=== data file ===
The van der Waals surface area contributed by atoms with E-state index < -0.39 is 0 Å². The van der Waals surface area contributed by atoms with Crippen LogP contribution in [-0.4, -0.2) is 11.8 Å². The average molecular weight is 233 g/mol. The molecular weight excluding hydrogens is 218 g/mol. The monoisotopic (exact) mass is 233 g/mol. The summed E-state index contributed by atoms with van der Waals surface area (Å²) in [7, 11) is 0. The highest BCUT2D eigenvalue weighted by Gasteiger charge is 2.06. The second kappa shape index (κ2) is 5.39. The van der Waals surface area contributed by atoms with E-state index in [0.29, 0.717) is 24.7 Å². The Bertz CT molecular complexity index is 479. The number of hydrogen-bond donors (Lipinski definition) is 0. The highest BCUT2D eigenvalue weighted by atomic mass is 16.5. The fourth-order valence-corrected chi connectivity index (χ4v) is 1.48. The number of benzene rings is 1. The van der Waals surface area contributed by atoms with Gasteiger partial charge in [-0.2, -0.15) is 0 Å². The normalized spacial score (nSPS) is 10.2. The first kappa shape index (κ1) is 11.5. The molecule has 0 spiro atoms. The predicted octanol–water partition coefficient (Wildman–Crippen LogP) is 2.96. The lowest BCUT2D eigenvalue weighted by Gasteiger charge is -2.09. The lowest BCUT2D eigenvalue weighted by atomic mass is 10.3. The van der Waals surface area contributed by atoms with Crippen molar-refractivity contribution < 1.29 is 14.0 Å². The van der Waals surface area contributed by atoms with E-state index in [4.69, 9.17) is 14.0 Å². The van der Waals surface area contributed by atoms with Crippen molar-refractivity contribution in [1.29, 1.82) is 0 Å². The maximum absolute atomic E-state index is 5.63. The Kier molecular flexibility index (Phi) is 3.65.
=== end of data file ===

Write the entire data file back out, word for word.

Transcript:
The van der Waals surface area contributed by atoms with E-state index < -0.39 is 0 Å². The van der Waals surface area contributed by atoms with Crippen LogP contribution in [-0.4, -0.2) is 11.8 Å². The average molecular weight is 233 g/mol. The molecular weight excluding hydrogens is 218 g/mol. The monoisotopic (exact) mass is 233 g/mol. The summed E-state index contributed by atoms with van der Waals surface area (Å²) in [7, 11) is 0. The highest BCUT2D eigenvalue weighted by Gasteiger charge is 2.06. The second kappa shape index (κ2) is 5.39. The van der Waals surface area contributed by atoms with E-state index in [0.29, 0.717) is 24.7 Å². The Bertz CT molecular complexity index is 479. The number of hydrogen-bond donors (Lipinski definition) is 0. The highest BCUT2D eigenvalue weighted by atomic mass is 16.5. The fourth-order valence-corrected chi connectivity index (χ4v) is 1.48. The number of benzene rings is 1. The van der Waals surface area contributed by atoms with Gasteiger partial charge in [-0.2, -0.15) is 0 Å². The normalized spacial score (nSPS) is 10.2. The first kappa shape index (κ1) is 11.5. The molecule has 0 spiro atoms. The predicted octanol–water partition coefficient (Wildman–Crippen LogP) is 2.96. The lowest BCUT2D eigenvalue weighted by Gasteiger charge is -2.09. The lowest BCUT2D eigenvalue weighted by atomic mass is 10.3. The van der Waals surface area contributed by atoms with Crippen molar-refractivity contribution < 1.29 is 14.0 Å². The van der Waals surface area contributed by atoms with E-state index in [4.69, 9.17) is 14.0 Å². The van der Waals surface area contributed by atoms with Crippen molar-refractivity contribution in [1.29, 1.82) is 0 Å². The maximum absolute atomic E-state index is 5.63. The Kier molecular flexibility index (Phi) is 3.65.